Smithsonian Digitizes & Lets You Download 40,000 Works of Asian and American Art

Freer 1

Art lovers who vis­it my home­town of Wash­ing­ton, DC have an almost embar­rass­ing wealth of oppor­tu­ni­ties to view art col­lec­tions clas­si­cal, Baroque, Renais­sance, mod­ern, post­mod­ern, and oth­er­wise through the Smith­son­ian’s net­work of muse­ums. From the East and West Wings of the Nation­al Gallery, to the Hir­sh­horn, with its won­drous sculp­ture gar­den, to the Amer­i­can Art Muse­um and Ren­wick Gallery—I’ll admit, it can be a lit­tle over­whelm­ing, and far too much to take in dur­ing a week­end jaunt, espe­cial­ly if you’ve got rest­less fam­i­ly in tow. (One can’t, after all, miss the Nat­ur­al His­to­ry or Air and Space Muse­ums… or, you know… those mon­u­ments.)

Freer 2

In all the bus­tle of a DC vaca­tion, how­ev­er, one col­lec­tion tends to get over­looked, and it is one of my per­son­al favorites—the Freer and Sack­ler Gal­leries, which house the Smithsonian’s unique col­lec­tion of Asian art, includ­ing the James McNeill Whistler-dec­o­rat­ed Pea­cock Room. (See his “Har­mo­ny in Blue and Gold” above.)

Stand­ing in this re-cre­ation of muse­um founder Charles Freer’s per­son­al 19th cen­tu­ry gallery—which he had relo­cat­ed from Lon­don to his Detroit man­sion in 1904—is an aes­thet­ic expe­ri­ence like no oth­er. And like most such expe­ri­ences, there real­ly is no vir­tu­al equiv­a­lent. Nonethe­less, should you have to hus­tle past the Freer and Sack­ler col­lec­tions on your DC vaca­tion, or should you be unable to vis­it the nation’s cap­i­tal at all, you can still get a taste of the beau­ti­ful works of art these build­ings con­tain.

Freer 3

Like many major muse­ums all over the world—including the Nation­al Gallery, the Rijksmu­se­um, The British Library, and over 200 oth­ers—the Freer/Sackler has made its col­lec­tion, all of it, avail­able to view online. You can also down­load much of it.

See del­i­cate 16th cen­tu­ry Iran­ian water­col­ors like “Woman with a spray of flow­ers” (top), pow­er­ful Edo peri­od Japan­ese ink on paper draw­ings like “Thun­der god” (above), and aston­ish­ing­ly intri­cate 15th cen­tu­ry Tibetan designs like the “Four Man­dala Vajravali Thang­ka” (below). And so, so much more.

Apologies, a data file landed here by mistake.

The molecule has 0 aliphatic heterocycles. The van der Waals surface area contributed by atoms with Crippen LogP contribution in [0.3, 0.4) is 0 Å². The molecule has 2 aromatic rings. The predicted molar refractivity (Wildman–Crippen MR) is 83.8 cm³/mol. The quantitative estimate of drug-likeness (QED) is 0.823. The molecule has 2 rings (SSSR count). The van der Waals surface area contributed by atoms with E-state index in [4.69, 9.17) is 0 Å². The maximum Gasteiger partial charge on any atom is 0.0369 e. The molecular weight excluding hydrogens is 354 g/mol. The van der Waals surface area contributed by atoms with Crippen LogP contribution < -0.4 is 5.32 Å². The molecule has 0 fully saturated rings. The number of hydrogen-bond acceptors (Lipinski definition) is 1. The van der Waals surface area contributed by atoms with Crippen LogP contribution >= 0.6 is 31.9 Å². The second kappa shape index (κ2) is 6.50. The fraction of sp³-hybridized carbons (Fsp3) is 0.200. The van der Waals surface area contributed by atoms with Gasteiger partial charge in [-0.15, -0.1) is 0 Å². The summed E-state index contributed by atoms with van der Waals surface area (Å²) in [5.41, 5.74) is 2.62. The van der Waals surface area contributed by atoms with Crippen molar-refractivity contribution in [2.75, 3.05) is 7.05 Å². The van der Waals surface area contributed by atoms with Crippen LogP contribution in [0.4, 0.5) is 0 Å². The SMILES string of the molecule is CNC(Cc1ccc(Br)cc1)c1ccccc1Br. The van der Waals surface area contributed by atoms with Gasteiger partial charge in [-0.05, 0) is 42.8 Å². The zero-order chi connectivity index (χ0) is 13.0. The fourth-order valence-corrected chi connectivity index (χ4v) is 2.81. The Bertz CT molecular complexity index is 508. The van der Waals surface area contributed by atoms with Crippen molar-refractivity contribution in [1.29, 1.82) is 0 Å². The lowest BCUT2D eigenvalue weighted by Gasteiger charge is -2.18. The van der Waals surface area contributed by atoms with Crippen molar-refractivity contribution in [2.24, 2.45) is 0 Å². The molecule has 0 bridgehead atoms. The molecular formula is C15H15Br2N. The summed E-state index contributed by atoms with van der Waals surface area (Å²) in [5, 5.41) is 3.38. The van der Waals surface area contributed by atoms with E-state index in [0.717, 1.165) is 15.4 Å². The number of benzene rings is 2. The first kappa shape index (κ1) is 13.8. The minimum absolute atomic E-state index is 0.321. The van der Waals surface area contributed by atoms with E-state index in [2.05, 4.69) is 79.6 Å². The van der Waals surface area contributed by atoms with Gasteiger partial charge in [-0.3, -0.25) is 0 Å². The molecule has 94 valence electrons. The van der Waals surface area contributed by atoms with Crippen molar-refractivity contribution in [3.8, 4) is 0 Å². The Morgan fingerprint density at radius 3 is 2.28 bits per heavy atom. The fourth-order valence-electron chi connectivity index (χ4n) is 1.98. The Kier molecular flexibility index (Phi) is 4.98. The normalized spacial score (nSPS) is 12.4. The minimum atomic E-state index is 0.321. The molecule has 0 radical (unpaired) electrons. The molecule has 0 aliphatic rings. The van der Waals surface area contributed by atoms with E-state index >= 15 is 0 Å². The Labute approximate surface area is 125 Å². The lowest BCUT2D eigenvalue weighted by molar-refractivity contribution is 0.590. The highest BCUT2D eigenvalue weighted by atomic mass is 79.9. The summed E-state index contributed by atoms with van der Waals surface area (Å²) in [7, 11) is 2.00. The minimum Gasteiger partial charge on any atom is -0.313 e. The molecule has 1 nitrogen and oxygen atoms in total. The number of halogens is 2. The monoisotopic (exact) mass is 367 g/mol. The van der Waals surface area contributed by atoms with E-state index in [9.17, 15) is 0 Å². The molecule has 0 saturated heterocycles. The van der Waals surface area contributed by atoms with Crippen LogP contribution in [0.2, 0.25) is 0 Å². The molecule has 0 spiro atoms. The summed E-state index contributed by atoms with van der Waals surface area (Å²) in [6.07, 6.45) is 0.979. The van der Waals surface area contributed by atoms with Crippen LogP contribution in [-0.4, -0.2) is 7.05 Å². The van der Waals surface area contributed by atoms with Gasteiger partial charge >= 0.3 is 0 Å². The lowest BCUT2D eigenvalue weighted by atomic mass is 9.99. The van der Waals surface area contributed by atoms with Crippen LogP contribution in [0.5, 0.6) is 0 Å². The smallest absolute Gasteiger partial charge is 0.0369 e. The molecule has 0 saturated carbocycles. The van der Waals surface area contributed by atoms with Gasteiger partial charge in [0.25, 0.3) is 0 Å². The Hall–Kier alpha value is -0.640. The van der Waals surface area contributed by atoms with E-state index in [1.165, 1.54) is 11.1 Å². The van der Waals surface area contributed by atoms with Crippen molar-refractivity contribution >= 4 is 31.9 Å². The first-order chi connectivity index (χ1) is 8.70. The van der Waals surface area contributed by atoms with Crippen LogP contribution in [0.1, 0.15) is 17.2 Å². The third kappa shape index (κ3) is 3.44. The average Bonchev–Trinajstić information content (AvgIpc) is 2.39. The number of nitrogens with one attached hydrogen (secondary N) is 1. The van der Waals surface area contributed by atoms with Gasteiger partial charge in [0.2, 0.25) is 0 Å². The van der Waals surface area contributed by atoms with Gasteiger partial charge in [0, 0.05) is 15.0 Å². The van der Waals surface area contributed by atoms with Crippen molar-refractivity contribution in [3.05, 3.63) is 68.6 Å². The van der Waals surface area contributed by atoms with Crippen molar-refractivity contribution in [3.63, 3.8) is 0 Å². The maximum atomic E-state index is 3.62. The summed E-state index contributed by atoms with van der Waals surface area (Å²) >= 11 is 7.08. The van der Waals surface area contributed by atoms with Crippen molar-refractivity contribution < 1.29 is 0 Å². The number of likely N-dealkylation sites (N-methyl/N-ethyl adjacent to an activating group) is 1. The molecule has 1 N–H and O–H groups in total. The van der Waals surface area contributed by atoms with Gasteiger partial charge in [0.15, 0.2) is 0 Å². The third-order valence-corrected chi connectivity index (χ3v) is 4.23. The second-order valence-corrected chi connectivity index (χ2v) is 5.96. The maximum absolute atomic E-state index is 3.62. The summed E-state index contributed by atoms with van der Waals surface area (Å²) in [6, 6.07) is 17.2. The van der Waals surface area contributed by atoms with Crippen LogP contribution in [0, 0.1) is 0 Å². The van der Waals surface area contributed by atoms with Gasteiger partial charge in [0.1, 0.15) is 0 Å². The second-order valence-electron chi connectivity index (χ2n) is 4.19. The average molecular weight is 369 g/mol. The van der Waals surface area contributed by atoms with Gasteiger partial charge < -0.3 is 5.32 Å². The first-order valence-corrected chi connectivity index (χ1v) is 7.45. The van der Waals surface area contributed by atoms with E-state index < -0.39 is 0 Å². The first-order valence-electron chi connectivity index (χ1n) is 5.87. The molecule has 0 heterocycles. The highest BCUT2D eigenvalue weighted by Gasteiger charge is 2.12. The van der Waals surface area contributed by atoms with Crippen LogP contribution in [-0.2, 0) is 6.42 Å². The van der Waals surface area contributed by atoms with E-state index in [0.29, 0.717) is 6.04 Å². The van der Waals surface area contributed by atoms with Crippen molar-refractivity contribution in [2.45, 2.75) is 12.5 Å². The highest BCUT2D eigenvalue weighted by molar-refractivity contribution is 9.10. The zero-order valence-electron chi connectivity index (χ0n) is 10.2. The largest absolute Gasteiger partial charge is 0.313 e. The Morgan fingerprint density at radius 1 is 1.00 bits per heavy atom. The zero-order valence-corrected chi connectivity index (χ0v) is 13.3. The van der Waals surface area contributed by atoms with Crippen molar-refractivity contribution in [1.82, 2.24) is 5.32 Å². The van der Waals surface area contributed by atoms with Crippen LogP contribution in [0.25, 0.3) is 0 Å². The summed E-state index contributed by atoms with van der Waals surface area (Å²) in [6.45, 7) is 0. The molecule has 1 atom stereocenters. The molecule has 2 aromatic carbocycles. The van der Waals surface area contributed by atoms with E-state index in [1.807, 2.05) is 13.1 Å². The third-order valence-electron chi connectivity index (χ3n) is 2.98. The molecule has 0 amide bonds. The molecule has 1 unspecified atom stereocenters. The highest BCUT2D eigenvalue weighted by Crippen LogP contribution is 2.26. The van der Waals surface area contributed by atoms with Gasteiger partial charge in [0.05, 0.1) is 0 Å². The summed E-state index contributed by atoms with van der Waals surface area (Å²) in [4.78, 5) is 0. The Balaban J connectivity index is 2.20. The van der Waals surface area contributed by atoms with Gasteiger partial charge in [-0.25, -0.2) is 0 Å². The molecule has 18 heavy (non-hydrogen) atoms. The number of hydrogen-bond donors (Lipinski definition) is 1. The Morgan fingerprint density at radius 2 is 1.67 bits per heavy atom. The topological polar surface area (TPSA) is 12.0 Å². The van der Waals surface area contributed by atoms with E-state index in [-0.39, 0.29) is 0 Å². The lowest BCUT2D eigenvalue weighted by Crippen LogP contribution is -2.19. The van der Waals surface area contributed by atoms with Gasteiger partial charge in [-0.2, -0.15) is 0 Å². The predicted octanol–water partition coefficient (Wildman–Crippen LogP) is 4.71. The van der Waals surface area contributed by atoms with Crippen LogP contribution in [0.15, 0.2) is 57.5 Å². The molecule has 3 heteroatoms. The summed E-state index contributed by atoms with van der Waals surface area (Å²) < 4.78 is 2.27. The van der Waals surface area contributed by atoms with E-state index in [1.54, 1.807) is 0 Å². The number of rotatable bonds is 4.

As Freer/Sackler direc­tor Julian Raby describes the ini­tia­tive, “We strive to pro­mote the love and study of Asian art, and the best way we can do so is to free our unmatched resources for inspi­ra­tion, appre­ci­a­tion, aca­d­e­m­ic study, and artis­tic cre­ation.” There are, writes the gal­leries’ web­site, Ben­to, “thou­sands of works now ready for you to down­load, mod­i­fy, and share for non­com­mer­cial pur­pos­es.” More than 40,000, to be fair­ly pre­cise.

Freer 4

You can browse the col­lec­tion to your heart’s con­tent by “object type,” top­ic, name, place, date, or “on view.” Or you can con­duct tar­get­ed search­es for spe­cif­ic items. In addi­tion to cen­turies of art from all over the far and near East, the col­lec­tion includes a good deal of 19th cen­tu­ry Amer­i­can art, like the sketch of Whistler’s moth­er, below, per­haps a prepara­to­ry draw­ing for his most famous paint­ing. Though I do rec­om­mend that you vis­it these exquis­ite gal­leries in per­son if you can, you must at least take in their col­lec­tions via this gen­er­ous online col­lec­tion and its boun­ty of inter­na­tion­al artis­tic trea­sures. Get start­ed today.

Whistler 1

via Kot­tke

Relat­ed Con­tent:

Down­load 35,000 Works of Art from the Nation­al Gallery, Includ­ing Mas­ter­pieces by Van Gogh, Gau­guin, Rem­brandt & More

40,000 Art­works from 250 Muse­ums, Now View­able for Free at the Redesigned Google Art Project

Rijksmu­se­um Dig­i­tizes & Makes Free Online 210,000 Works of Art, Mas­ter­pieces Includ­ed!

Josh Jones is a writer and musi­cian based in Durham, NC. Fol­low him at @jdmagness

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